Pregnancy can be a bewildering time for women and their partners to go through. It’s an emotional rollercoaster: overwhelming and scary at times. From knowing how to navigate and array of services, to worrying about what to expect during labour and birth, and coming to terms with the life-changing event of becoming a parent. With that said, what can we do to support women in pregnancy?
Keeping stress at bay during pregnancy is important for the wellbeing of both mum-to-be and baby. People tend to focus on birth and the baby, once it arrives. But feeling supported during pregnancy is equally important – it is a time to prepare for changes ahead, so support is vital during this time.
The transition to parenthood is a time to reflect on emotional as well as physical wellbeing. Many parents experience anxiety, stress, low self-esteem and a loss of confidence. Access to someone informal who will listen and not judge can make all the difference.
It can also help to alleviate post-natal depression. Knowing what local services could help, and to have someone at hand to explain things can be invaluable. A reassuring, guiding hand to make that first step into asking for help can make the difference of a lifetime.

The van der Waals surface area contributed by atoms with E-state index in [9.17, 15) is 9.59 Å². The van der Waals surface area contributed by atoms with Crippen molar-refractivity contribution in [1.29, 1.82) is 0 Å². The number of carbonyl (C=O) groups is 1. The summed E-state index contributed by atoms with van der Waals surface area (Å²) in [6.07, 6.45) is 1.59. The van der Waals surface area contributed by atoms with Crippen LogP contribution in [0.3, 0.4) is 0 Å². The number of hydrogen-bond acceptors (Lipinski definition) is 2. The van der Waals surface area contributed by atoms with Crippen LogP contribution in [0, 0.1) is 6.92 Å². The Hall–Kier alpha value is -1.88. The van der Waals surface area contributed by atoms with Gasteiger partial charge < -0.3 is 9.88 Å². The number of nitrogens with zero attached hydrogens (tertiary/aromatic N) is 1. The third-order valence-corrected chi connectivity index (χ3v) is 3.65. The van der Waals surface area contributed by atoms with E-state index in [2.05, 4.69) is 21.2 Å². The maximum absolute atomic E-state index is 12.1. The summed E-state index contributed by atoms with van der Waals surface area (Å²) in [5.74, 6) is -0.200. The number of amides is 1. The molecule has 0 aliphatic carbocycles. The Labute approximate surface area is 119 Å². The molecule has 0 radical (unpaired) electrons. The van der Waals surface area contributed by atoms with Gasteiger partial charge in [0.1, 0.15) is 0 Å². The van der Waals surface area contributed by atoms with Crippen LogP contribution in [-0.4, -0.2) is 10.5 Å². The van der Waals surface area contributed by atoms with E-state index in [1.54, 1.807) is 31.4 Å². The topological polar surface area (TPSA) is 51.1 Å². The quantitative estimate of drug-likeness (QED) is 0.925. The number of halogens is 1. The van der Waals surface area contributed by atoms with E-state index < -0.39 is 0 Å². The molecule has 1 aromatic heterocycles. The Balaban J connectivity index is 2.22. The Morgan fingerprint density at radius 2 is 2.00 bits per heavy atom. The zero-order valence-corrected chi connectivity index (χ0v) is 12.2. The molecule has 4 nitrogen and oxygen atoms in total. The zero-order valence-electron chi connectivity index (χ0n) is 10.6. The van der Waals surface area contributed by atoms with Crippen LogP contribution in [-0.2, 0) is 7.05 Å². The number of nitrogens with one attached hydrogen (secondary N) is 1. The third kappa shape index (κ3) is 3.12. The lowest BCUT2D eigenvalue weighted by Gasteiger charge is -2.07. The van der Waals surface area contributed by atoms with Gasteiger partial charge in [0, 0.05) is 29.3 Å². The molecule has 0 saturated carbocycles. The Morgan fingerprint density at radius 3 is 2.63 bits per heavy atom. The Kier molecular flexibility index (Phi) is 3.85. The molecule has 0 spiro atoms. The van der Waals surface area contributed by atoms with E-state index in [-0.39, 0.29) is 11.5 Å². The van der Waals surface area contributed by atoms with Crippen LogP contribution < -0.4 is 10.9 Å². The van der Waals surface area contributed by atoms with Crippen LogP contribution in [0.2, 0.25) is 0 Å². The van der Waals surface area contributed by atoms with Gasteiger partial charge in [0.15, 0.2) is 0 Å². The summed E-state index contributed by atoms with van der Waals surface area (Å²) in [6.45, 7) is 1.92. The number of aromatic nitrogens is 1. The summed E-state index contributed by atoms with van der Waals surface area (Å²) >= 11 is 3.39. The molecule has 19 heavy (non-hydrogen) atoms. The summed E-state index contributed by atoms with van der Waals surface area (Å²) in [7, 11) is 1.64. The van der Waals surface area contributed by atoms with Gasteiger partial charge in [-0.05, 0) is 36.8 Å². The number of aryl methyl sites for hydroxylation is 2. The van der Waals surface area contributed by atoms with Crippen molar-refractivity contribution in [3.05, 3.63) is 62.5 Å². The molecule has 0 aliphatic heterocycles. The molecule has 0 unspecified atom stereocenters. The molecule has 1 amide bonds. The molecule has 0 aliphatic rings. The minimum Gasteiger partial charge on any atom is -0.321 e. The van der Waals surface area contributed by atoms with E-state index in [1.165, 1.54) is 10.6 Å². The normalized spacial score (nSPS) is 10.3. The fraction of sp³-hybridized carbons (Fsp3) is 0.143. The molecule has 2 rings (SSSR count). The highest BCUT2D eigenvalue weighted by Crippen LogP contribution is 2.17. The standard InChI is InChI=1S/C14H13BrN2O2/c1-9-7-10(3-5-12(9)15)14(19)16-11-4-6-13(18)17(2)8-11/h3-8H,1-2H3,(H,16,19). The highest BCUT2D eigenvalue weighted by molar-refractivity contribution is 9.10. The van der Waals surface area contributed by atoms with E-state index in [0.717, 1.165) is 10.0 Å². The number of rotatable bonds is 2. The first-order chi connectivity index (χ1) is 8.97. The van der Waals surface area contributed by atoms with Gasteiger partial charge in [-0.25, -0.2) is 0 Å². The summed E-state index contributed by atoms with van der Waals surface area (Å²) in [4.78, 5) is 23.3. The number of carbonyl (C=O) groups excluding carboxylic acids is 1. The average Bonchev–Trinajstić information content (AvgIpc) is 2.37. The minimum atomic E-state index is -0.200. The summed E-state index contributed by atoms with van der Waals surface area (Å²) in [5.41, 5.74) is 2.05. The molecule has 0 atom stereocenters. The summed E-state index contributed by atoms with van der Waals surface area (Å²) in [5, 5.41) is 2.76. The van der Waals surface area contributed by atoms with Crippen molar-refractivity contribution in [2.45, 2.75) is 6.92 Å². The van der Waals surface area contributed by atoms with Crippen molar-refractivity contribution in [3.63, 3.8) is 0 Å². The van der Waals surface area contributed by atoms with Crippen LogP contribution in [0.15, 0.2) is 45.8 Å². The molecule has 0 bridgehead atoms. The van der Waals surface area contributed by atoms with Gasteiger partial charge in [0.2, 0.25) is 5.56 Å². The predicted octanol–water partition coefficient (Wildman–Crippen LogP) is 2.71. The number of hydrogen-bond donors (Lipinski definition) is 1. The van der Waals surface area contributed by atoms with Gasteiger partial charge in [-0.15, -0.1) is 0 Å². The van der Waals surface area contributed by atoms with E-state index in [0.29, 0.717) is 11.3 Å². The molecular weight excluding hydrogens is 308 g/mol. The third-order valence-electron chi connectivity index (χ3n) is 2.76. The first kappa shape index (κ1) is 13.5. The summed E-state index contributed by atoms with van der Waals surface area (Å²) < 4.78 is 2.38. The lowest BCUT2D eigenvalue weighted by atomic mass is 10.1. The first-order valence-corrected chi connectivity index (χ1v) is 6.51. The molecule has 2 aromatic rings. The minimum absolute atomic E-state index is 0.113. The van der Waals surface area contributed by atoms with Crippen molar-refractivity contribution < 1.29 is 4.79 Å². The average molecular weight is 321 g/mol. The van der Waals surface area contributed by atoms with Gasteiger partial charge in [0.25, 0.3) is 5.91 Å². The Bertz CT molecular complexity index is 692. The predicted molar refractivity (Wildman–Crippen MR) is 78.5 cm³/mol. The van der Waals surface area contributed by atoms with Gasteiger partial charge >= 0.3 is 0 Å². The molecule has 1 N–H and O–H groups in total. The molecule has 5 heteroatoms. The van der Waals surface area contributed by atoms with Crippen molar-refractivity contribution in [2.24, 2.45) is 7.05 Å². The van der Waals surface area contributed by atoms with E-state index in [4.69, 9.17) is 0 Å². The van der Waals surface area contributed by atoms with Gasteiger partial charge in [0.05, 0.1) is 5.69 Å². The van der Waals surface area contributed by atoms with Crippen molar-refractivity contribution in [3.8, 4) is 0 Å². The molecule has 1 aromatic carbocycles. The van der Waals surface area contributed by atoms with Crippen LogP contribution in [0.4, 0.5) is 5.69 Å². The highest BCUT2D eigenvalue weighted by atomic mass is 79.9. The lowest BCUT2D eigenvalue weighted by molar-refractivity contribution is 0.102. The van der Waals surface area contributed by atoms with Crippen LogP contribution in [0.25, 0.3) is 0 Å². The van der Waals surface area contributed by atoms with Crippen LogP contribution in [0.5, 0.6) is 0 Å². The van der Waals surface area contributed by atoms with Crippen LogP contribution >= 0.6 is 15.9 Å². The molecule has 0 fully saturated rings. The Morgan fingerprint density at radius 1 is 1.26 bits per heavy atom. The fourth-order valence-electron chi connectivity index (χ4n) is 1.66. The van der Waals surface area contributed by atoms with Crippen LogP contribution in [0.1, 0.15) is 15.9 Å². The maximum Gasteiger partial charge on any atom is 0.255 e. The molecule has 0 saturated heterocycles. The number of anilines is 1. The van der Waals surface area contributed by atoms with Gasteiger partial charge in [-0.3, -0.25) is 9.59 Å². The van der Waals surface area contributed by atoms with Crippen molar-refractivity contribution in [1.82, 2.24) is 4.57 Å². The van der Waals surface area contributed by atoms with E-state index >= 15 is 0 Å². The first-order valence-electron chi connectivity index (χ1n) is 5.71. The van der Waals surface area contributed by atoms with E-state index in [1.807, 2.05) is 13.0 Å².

The right support is vital
Statutory maternity services are under immense pressure, with health visitors, early years’ workers and social workers unable to provide the individualised, personal support that many parents need.
Furthermore, marginalised parents are often wary of professionals so informal support from well-trained volunteers can help them to navigate and engage with services. Drawing on personal experience or shared characteristics, volunteers can provide knowledge, emotional support, practical help and social interaction. Mothers and fathers build their confidence, feel supported, prepare for changes ahead, and feel less stressed.
How peer support can help support women in pregnancy
Peer support, where mums and dads volunteer to help other new parents, offers a unique and invaluable contribution to healthier pregnancies, positive births and the best start for babies.
It offers something different to public services. Informal support and reassurance from another (carefully recruited, trained and supervised) parent who listens and builds trust, can make all the difference. It builds confidence, reduces social isolation, helps nip early difficulties in the bud and reduces pressure on maternity and early years services.
We know that when these initiatives are managed, resourced and delivered well, there are huge benefits not only to mothers, fathers, partners, and babies but also to professionals involved in their care.
Breaking down barriers
Peer support volunteers are recruited for their personal qualities and experience. They’re given expert training, supervision and personal development support. The training dovetails with their volunteering experience, putting learning into practice. They meet with women and their partners throughout pregnancy and beyond, helping to support them emotionally and practically, every step of the way. They can even be at their side during labour and birth.